There is an upsurge of so-called “impact augmentation papers” – authors review only papers published in their own journal. Imagine your are an editor. You have published last year 100 articles, 50 are not being cited at all, 45 are being cited 3 times, 4 articles are being cited 20 times. Your papers are being cited 215 times, divided by 99, voila your impact is being 2.17, not too bad (although it would be fair to say that you had picked up only 4 nice papers). Lets go – send out an email to a buddy to write an impact augementation paper – “the year in retrospect in our famous journal”. Lets say, this paper now cites all your orphan papers, in total 85 articles. So your overall impact is 215+85 / 99+1 = 3.0. Wow, an increase of nearly one point by just one paper! Did ICI Thomson notice that? Nay, nay.
Have you ever heard of a city of children? Adults may have access but whole life (including a university with 4 lecture rooms) is completely managed by children. We are proud to participate in Mini-München now for many years. Here are the rules, rule 3 says that studying is being paid like any other work… Yea, yea.
The German Ärzteblatt reports that Medecins Sans Frontières is facing enormous problems in Congo. Besides this humanitarian problem there is virtually no research for neglected diseases.
“The situation for patients has not changed and the future is bleak,” said Dr Rowan Gillies, President of the MSF International Council. The website shows how to donate. Yea, yea.
The CD14 / allergy story never ends – after many years and numerous contradictory reports. A new comment in the AJRCCM concludes that “further research is required” – at this time “research into the area of gene-by-environment interaction where large-scale studies, advanced assessment of environmental exposure of and experimental investigations of interactions are needed”. Is there any sense with neverending loops (except playground for hamster)? Nay, nay.
First Monday has an interesting article of Paul N. Courant about “scholarship, academic libraries, and publication”. There is a risk with all these websites that academically valuable material will become invisible some time. I also have frequent problems to locate 5 year old online supplements. Yea, yea.
JCI has a paper about resurrection of vitamin D deficiency (more about the author at 1, 2 and 3). The author uses references 46-59 to underpin his opinion that rickets has again become an epidemic. These references are from 1992, 1984, 2005, 2000, 1987, 1987, 1989, 1994, 1989, 2001, 1998, 2001, 1987, 2006. So nothing really new – no prospective study, no systematic survey, just a few isolated reports. Sure, that there might be a rickets problem in a selected areas or in minority groups, but there is no world-wide epidemic. He argues also that many (if not all) studies show “low” serum 25-OH-D3 values. Is this chasing a phantom? A more systematic study concludes that rickets in Africa is more a disease of calcium deficiency. The JCI article is particular poorly written when it comes to immunological effects; asthma is misquoted from the Camargo study (which is subject of my review at Pediatric Allergy. Nay, nay.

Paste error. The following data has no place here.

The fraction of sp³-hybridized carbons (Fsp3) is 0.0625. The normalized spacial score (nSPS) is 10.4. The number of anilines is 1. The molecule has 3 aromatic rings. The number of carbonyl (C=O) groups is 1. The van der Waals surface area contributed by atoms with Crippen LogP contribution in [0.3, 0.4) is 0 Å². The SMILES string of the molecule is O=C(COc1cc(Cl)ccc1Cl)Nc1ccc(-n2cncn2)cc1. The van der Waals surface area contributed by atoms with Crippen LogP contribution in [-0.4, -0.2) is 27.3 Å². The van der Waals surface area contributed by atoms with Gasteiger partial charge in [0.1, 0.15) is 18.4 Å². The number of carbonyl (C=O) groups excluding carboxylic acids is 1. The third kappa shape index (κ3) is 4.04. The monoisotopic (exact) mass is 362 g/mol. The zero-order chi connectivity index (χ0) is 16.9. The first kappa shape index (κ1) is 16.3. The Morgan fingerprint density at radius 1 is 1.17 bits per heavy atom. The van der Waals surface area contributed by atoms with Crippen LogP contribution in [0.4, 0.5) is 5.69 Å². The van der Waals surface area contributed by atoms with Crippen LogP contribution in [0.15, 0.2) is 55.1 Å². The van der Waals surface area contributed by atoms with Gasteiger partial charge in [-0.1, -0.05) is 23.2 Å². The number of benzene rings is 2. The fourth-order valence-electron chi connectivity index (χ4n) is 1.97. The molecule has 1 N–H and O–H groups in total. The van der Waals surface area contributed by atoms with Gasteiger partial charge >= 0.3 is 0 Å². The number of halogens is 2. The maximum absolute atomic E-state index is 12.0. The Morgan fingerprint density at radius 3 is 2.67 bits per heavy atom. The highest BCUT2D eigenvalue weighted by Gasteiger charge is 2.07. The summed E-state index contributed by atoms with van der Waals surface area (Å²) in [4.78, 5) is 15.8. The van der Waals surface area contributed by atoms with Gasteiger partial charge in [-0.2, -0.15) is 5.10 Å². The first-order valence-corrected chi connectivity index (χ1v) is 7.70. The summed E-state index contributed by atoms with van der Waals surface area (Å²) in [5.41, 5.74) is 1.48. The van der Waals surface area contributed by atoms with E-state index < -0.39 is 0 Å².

German news magazine SPIEGEL ONLINE writes of an ongoing trial in Berlin where 1 to 6 month year old newborns are given some kind of “oral LPS vaccination”. You might know my opinion about LPS and will therefore understand my hope that newborn gastric acid pH will prevent them from any LPS side effect. Yea, yea.
Slashdot Accommodate Students writes “The BBC is amongst those reporting that the World Wide Web has turned fifteen. However, 6 August 1991 is not the only date claimed as the ‘birthday of the intern.” There is nothing to compare with that scientific evolution. Did Herrmann Hesse think of the internet when writing his “Glasperlenspiel”? Yea, yea.
PLoS ONE may revolutionize science communication. Have a first look at www.plosone.org. As they write: “Be one of the first to appear in this new Open Access 2.0 online forumâ€”and qualify for a great low pre-launch price. We’ll peer review your work and publish it online as soon as possible so that it can start a conversation within the community that will enhance scientific progress.” Will it still be traditional, 1:1 translated publishing system? Or can we even edit any text? What about lists of open questions? And a true synopsis – like the one theologians use to compare the four canonical gospels? Yea, yea.
In case that the common disease / common variant is leading to nirvana, we urgently need to resequence common genes in large populations. 2kb long CRP is a particular good candidate which might be a reason why Crawford from Uwash resequenced ~500 individuals. They found indeed potentially relevant codings SNPs – of course rare (<1%) but they are there! There is a greater number in African-Americans than other populations and more than half are private to a single population (BTW more than half in dbSNP can not be validated). Of course tag SNPs would not discover them. Yea, yea.
… was the title of a recent editorial in JCI. Clearly that’s not true for vitamin D as you may know of the many immunological functions. A new study now shows, that mice get atopic dermatitis by applying vitamin D ointment. A EJCN paper published on the same day concludes that “the national fortification of fluid milks and margarines with vitamin D safely improved the vitamin D status of children”. Nay, nay.
Finally, and long awaited, there is a first detailed analysis of mutational hotspots in the human genome by Myers from the McVean group in Oxford. There are roughly 1k-2k hotspots per chromosome, each 1kb-2kb long while there are no 200 kb without apparent recombination. Recombination avoids repeats, exons and L1 elements but likes GC as well as the THE1A/B 7mer CCT.CCC.T and the 8mer CCA.CGT.GG. As rec laways needs double strand breaks, are these also the first cancer motifs found? Yea, yea.